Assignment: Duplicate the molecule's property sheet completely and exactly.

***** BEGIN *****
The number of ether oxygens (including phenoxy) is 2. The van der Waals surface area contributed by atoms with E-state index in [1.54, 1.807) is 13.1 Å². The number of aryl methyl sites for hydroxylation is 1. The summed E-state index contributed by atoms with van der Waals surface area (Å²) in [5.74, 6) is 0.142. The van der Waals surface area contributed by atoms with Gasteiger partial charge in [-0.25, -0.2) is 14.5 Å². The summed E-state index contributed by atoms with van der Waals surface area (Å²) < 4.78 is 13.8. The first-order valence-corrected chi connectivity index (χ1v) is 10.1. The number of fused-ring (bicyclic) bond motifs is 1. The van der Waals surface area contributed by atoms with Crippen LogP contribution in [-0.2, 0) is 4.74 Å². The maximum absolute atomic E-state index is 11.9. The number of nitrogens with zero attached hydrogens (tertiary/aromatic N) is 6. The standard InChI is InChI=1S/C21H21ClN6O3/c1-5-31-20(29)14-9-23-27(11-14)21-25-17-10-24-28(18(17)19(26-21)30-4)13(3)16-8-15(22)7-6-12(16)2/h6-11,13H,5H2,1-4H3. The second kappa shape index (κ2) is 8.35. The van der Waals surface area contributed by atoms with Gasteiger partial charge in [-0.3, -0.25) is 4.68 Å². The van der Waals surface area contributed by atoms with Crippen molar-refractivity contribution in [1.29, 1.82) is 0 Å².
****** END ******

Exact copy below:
The number of ether oxygens (including phenoxy) is 2. The van der Waals surface area contributed by atoms with E-state index in [1.54, 1.807) is 13.1 Å². The number of aryl methyl sites for hydroxylation is 1. The summed E-state index contributed by atoms with van der Waals surface area (Å²) in [5.74, 6) is 0.142. The van der Waals surface area contributed by atoms with Gasteiger partial charge in [-0.25, -0.2) is 14.5 Å². The summed E-state index contributed by atoms with van der Waals surface area (Å²) < 4.78 is 13.8. The first-order valence-corrected chi connectivity index (χ1v) is 10.1. The number of fused-ring (bicyclic) bond motifs is 1. The van der Waals surface area contributed by atoms with Crippen LogP contribution in [-0.2, 0) is 4.74 Å². The maximum absolute atomic E-state index is 11.9. The number of nitrogens with zero attached hydrogens (tertiary/aromatic N) is 6. The standard InChI is InChI=1S/C21H21ClN6O3/c1-5-31-20(29)14-9-23-27(11-14)21-25-17-10-24-28(18(17)19(26-21)30-4)13(3)16-8-15(22)7-6-12(16)2/h6-11,13H,5H2,1-4H3. The second kappa shape index (κ2) is 8.35. The van der Waals surface area contributed by atoms with Gasteiger partial charge in [-0.3, -0.25) is 4.68 Å². The van der Waals surface area contributed by atoms with Crippen molar-refractivity contribution in [1.29, 1.82) is 0 Å².